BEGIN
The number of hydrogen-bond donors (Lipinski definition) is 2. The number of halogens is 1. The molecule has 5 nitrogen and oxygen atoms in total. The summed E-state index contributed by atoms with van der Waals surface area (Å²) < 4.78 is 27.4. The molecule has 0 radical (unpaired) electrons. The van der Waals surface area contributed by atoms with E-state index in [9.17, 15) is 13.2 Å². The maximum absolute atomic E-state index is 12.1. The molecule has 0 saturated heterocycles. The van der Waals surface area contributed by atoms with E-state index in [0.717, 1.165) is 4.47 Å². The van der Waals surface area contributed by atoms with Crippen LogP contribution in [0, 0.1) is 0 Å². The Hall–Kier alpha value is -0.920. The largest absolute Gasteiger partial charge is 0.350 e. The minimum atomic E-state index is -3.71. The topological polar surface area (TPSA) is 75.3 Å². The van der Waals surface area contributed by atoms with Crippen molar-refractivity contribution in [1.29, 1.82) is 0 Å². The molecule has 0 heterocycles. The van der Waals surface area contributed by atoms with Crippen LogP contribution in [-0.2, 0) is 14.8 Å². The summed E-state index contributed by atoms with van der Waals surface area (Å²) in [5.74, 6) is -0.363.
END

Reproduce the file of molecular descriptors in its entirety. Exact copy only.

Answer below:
The number of hydrogen-bond donors (Lipinski definition) is 2. The number of halogens is 1. The molecule has 5 nitrogen and oxygen atoms in total. The summed E-state index contributed by atoms with van der Waals surface area (Å²) < 4.78 is 27.4. The molecule has 0 radical (unpaired) electrons. The van der Waals surface area contributed by atoms with E-state index in [9.17, 15) is 13.2 Å². The maximum absolute atomic E-state index is 12.1. The molecule has 0 saturated heterocycles. The van der Waals surface area contributed by atoms with E-state index in [0.717, 1.165) is 4.47 Å². The van der Waals surface area contributed by atoms with Crippen LogP contribution in [0, 0.1) is 0 Å². The Hall–Kier alpha value is -0.920. The largest absolute Gasteiger partial charge is 0.350 e. The minimum atomic E-state index is -3.71. The topological polar surface area (TPSA) is 75.3 Å². The van der Waals surface area contributed by atoms with Crippen molar-refractivity contribution in [1.29, 1.82) is 0 Å². The molecule has 0 heterocycles. The van der Waals surface area contributed by atoms with Crippen LogP contribution in [-0.2, 0) is 14.8 Å². The summed E-state index contributed by atoms with van der Waals surface area (Å²) in [5.74, 6) is -0.363.